Here’s the thing, too much of anything can be bad for you. Everything in moderation is a much more intuitive way to get strong and stay healthy.
Working in elite sports I often come across coaches and athletes who either swear by the squat or despise the squat. It’s a bit like marmite. Here’s a few reasons why I prescribe some variation of squatting to almost everybody.
Glutes: Combined, the gluteus maximus and medius make up the largest muscle in the human body, responsible for a large portion of our power production. You can strengthen the glutes by squatting — which is important considering that stronger glutes aid in lower body strength and stability. (1)
Quads: The four quad muscles — vastus medialis, vastus lateralis, vastus intermedius, and rectus femoris — support leg extension and protect the knee from instability. Also, research suggests that fuller ranges of motion can elicit significant quad growth at lower intensities. Simply put, you don’t always need to squat heavy to build mass, but you do need to squat in the full range of motion. (2)
Hamstrings: Made up of the semitendinosus, semimembranosus, and biceps femoris, the hamstrings flex the leg during exercise and when walking, jogging, and running. The hamstrings also play a large role in our jumping abilities.
Calves: Your calves are made up of the gastrocnemius and the soleus. These muscles help us move faster (through plantar flexion), improve ankle stability, and support proper lower extremity mechanics. Strong calves also increase our ankle strength and improve our ability to generate and absorb power through the ground when jumping, lifting, and running.
Squatting can put our calves through more ranges of motion than static calf exercises can. One study concluded that limitations in plantar flexion (pushing your toes into the floor during squats) led to knee valgus, a common issue in which the knees collapse inwards, resulting in excessive stress at the knee joint. (3)
Trunk: In this scenario, we’re referencing the whole torso as the core, not just the abs. When you’re holding weight and moving through multiple planes of motion, the body must work hard to remain stable and not fall over. This, in return, strengthens the core as a whole, which includes the lower back, inner spinal stabilizers, mid-back, obliques, and abdominal musculature. (4)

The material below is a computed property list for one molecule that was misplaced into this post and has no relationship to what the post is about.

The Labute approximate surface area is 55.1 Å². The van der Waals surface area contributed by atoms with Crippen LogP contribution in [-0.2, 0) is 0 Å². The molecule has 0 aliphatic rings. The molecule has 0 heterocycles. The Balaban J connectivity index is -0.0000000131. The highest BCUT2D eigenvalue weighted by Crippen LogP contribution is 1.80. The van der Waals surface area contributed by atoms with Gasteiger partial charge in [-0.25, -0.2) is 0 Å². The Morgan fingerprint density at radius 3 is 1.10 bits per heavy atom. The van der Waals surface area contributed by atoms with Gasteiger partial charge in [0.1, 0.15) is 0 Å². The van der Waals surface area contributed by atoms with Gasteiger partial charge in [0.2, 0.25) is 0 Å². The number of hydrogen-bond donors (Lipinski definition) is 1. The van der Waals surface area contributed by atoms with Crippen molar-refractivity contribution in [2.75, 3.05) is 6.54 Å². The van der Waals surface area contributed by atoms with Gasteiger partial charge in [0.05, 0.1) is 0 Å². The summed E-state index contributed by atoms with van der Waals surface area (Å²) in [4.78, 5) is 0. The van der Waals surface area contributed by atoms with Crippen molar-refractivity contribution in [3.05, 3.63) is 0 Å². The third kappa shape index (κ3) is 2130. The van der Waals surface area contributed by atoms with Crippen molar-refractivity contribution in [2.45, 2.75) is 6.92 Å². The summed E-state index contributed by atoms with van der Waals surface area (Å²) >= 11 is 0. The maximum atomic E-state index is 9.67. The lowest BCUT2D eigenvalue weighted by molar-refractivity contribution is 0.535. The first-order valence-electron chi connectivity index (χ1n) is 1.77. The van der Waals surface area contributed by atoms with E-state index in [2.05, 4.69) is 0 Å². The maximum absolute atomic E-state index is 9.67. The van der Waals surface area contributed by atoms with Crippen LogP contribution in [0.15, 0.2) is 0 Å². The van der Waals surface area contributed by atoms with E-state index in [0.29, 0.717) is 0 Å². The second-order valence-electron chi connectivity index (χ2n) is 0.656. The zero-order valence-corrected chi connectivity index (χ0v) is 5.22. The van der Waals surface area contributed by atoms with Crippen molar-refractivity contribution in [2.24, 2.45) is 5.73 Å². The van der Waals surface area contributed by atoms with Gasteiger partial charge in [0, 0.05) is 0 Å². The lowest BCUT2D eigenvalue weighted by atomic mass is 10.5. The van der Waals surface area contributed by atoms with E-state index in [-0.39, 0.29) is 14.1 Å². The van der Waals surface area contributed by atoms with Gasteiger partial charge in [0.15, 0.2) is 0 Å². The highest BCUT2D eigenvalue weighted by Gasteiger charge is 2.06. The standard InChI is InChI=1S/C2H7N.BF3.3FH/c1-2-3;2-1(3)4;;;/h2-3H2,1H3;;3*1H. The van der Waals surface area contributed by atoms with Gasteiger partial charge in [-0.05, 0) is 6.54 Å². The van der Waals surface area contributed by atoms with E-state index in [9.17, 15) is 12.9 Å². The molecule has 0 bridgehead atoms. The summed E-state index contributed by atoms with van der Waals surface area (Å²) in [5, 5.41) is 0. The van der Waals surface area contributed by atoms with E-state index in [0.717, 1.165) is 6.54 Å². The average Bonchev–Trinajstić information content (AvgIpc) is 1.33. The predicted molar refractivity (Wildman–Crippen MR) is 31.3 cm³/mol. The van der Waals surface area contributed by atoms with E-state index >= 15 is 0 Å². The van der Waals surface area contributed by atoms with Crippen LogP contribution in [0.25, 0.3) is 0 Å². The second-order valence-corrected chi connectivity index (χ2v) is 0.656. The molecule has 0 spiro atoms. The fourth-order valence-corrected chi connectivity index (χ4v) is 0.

Mobility: Mobility isn’t just about your range of motion but how strong you are in specific ranges of motion. Squats improve your ability to, well, squat. Repeatedly performing squats train your joints to move through Squats through multiple planes of motion. Adding weight to your squats over time will result in strength at both the bottom and top of a squat. That newfound squat strength carries over everyday life. (5)
Joint Health: When it comes to the function of your joints, if you don’t use it, you do lose it. However, when you regularly squat, you strengthen and build the muscles, bones, tendons, and ligaments that make up our joints involved in squats. (6)
Stability & Posture: When you improve your core strength and lower extremities, you improve your posture. Posture is influenced by both anterior (front) and posterior (back) muscles, creating a healthier body. When performed with proper form, squats can improve our hip health by combating things like the act of sitting all day (don’t forget to stretch and mobilize). Squats also build our torso strength to prevent things like internal rotation of the shoulders and kyphosis (hunchback). It’s important to note that stretching and mobilizing are also keys to improved posture, not just squatting.
Squats improve our ability to jump. How? Since we’re strengthening all of the lower extremities, we’re increasing our ability to produce power (stronger and better-conditioned muscle equals better power output).
A study published by Hartmann et al (2012) analysed 59 participants and their vertical jump while following a ten-week program that focused on three squat variations: front squat, back squat, and partial squat. The results? Deep full squats improve vertical jump by increasing the ability to develop force.
They also increase our ability to produce power when done explosively, such as in the jump squat. (7) Leg extension, flexion, and hip extension are all key players when we’re sprinting, absorbing force (landing of jumps and braking in a sprint), jumping, and moving weight. You won’t gain power by ignoring the largest part of your body, aka, the lower extremities (legs).
Squats have been shown to improve our natural hormone production — mainly testosterone and growth hormone. (8) While studies are still conflicted about the reasoning behind this, there’s a hypothesis that generally agrees. It’s most likely a reaction to the stress of highly demanding movements and forces, such as free weights.
A majority of – but not all — injuries when moving can be linked to imbalances and weaknesses. The squat improves knee and hip stability, which can help remedy a lot of issues associated with imbalances. (9) Along with fixing imbalances and weaknesses, the squat can be a great tool for assessing deficits we may experience when lifting (basically, using proper form to perform a movement diagnosis). (10)